• fromSingleValueMap(Map<String, String>) and
  • fromMultiValueMap(Map<String, Collection<String>>)

Besides these two factory methods, the DefaultRequestHeaderContainer also offers the possibility to create an instance of RequestHeaderContainer.Builder through the static builder() method. An example for how the returned Builder can be used is shown in the chapter below.

Additionally, to make customizing the current HTTP headers even easier, the RequestHeaderAccessor comes with an overload of the executeWithHeaderContainer method that accepts a Map<String, String>.

Updating an existing RequestHeaderContainer

As pointed out above, the RequestHeaderContainer is an immutable structure. Therefore, updating an already existing instance is not possible.

However, in cases where you would like to, for example, just add a new custom header to the set of existing headers, the RequestHeaderContainer offers the toBuilder method. As the name suggests, this method can be used to retrieve an instance of RequestHeaderContainer.Builder. In contrast to the RequestHeaderContainer, the Builder can be changed as much as needed. Additionally, the toBuilder method will make sure that the returned Builder instance is already pre-filled with all HTTP headers that are also present in the instance of RequestHeaderContainer.

To make things less theoretical, let's examine an example.

Example: Usage of the Builder

Assume your application received an HTTP request that contains the following headers

  • Authorization: Bearer DUMMY_JWT
  • Set-Cookie: cookie-1; cookie-2
  • Accept-Language: en-US
  • x-app-specific-header: customer-value

These values can be accessed as follows:

RequestHeaderContainer headers = RequestHeaderAccessor.getHeaderContainer();
headers.getHeaderValues("authorization"); // will return ["Bearer DUMMY_JWT"]
headers.getHeaderValues("set-cookie"); // will return ["cookie-1", "cookie-2"]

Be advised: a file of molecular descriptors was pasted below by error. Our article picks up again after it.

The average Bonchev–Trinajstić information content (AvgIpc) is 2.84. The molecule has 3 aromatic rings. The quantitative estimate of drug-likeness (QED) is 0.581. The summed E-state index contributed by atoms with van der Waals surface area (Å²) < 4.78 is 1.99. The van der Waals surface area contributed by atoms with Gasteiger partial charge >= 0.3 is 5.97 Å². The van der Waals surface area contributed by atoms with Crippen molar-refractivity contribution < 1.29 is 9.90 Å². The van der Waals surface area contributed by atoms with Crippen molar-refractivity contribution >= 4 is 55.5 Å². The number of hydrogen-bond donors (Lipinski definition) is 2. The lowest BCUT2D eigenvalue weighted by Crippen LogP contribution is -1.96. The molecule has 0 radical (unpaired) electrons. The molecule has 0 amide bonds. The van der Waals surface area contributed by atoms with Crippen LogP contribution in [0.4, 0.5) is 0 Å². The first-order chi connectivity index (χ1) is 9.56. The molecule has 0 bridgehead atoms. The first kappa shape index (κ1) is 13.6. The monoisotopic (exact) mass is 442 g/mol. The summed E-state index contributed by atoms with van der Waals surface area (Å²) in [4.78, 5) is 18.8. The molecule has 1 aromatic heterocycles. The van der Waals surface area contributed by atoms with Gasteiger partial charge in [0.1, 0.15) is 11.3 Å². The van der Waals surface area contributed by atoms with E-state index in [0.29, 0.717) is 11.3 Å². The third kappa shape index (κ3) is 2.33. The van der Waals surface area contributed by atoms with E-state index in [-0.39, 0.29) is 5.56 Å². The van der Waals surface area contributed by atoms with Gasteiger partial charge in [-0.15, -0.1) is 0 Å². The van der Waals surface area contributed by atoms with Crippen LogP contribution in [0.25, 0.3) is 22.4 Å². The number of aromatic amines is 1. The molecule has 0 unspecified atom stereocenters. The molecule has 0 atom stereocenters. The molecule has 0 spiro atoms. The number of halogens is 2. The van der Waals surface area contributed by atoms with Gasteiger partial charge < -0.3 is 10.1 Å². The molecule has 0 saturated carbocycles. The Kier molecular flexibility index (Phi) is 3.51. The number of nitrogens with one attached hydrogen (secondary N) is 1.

headers.getHeaderValues("accept-language"); // will return ["en-US"]
headers.getHeaderValues("x-app-specific-header"); // will return ["customer-value"]

Note how accessing the values for specific HTTP headers will work independent of the casing of the provided name.

Now let's say your use case requires that HTTP cookies shall not be leaked into further application execution. Additionally, you have to make sure that the x-app-specific-header contains an additional application provided value. Last but not least, your application should always serve German customers and, therefore, you need to make sure the Accept-Language header is always adjusted accordingly.

Luckily, using the Builder API, fulfilling these requirements is straightforward:

RequestHeaderContainer updatedHeaders =
.withHeader("x-app-specific-header", "application-value")
.replaceHeader("accept-language", "de-DE")

Once again, the API guarantees that header names are treated case insensitively.

Finally, to make sure the updated headers are also taken into consideration, you have to overwrite the existing headers in our ThreadContext. This can be done using the following code:

RequestHeaderAccessor.executeWithHeaderContainer(updatedHeaders, () -> yourBusinessLogic());

Running Asynchronous Operations

As the name suggests the ThreadContext is bound to a thread, more specifically to the one it was created. If asynchronous operations need to access the information, it has to be propagated to the new threads.

The following code achieves this:

ThreadContextExecutor executor = new ThreadContextExecutor();
Callable operationWithContext = () -> executor.execute(() -> operation());


Take note that the ThreadContextExecutor is created before performing the asynchronous operation. This is important because only at that time the context is available and will be propagated.

A similar approach can be applied with the RequestHeader, Tenant, Principal and AuthToken accessors. This code runs an asynchronous operation with a dedicated tenant:

Callable operationWithTenant = TenantAccessor.executeWithTenant(customTenant, () -> operation());

CAP Integration

In case you are using CAP the CAP Request Context needs to be passed on instead of the ThreadContext. Please refer to this guide on how to achieve this.

Thread Lifecycle

Be cautious with long-running, asynchronous operations. A propagated thread context will only persist as long as the thread lives that it was created on. So when the parent thread dies the context will cease to exist and no longer be available in any of the threads.

You can work around this limitation with the following approach:
RequestHeaderContainer requestHeaders = RequestHeaderAccessor.tryGetHeaderContainer().getOrElse(RequestHeaderContainer.EMPTY);
ThreadContextExecutor executor = new ThreadContextExecutor().withThreadContext(new DefaultThreadContext())
.withListeners(new RequestHeaderThreadContextListener(requestHeaders));

Callable operationWithContext = () -> executor.execute(() -> operation());